Wandering minds and wavering rhythms: linking mind wandering and behavioral variability.
Mind wandering is a pervasive feature of human cognition often associated with the withdrawal of task-related executive control processes. Here, we explore the possibility that, in tasks requiring executive control to sustain consistent responding, moments of mind wandering could be associated with moments of increased behavioral variability. To test this possibility, we developed and administered a novel task (the metronome response task) in which participants were instructed to respond synchronously (via button presses) with the continuous rhythmic presentation of tones. We provide evidence (replicated across 2 independent samples) that response variability during the 5 trials preceding probe-caught reports of mind wandering (tuned-out and zoned-out mind wandering) is significantly greater than during the 5 trials preceding reports of on-task performance. These results suggest that, at least in some tasks, behavioral variability is an online marker of mind wandering.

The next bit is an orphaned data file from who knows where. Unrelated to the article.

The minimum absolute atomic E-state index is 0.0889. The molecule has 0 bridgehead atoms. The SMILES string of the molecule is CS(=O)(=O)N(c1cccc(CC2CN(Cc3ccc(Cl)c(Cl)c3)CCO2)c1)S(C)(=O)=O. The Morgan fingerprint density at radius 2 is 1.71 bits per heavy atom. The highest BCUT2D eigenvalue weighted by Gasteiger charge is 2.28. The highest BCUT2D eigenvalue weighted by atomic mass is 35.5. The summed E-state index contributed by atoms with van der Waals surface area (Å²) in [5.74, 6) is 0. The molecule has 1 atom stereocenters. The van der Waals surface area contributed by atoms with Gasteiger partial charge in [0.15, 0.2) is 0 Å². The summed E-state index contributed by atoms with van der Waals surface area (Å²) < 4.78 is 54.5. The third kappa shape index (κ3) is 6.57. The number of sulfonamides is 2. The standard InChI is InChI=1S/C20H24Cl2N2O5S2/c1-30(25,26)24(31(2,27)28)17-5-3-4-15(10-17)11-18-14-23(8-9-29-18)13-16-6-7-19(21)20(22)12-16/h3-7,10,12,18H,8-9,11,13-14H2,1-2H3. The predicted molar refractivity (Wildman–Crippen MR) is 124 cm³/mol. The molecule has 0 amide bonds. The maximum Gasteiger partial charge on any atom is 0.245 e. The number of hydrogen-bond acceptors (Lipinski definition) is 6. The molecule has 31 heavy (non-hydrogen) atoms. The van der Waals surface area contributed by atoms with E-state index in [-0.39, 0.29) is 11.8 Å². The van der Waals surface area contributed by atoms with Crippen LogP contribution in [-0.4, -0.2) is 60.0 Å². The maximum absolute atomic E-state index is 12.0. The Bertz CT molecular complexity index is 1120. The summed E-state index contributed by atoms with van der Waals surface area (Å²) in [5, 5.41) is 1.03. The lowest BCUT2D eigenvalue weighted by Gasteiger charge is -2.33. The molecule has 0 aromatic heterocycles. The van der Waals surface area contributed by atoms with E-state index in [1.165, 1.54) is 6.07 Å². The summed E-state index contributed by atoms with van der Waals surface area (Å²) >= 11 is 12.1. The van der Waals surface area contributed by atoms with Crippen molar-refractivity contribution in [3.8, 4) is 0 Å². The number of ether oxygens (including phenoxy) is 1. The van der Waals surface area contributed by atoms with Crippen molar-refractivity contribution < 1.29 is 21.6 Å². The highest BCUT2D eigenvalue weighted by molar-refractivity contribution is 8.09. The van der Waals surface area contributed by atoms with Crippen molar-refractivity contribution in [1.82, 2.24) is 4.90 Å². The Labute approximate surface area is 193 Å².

Seli, P; Cheyne, JA; Smilek, D
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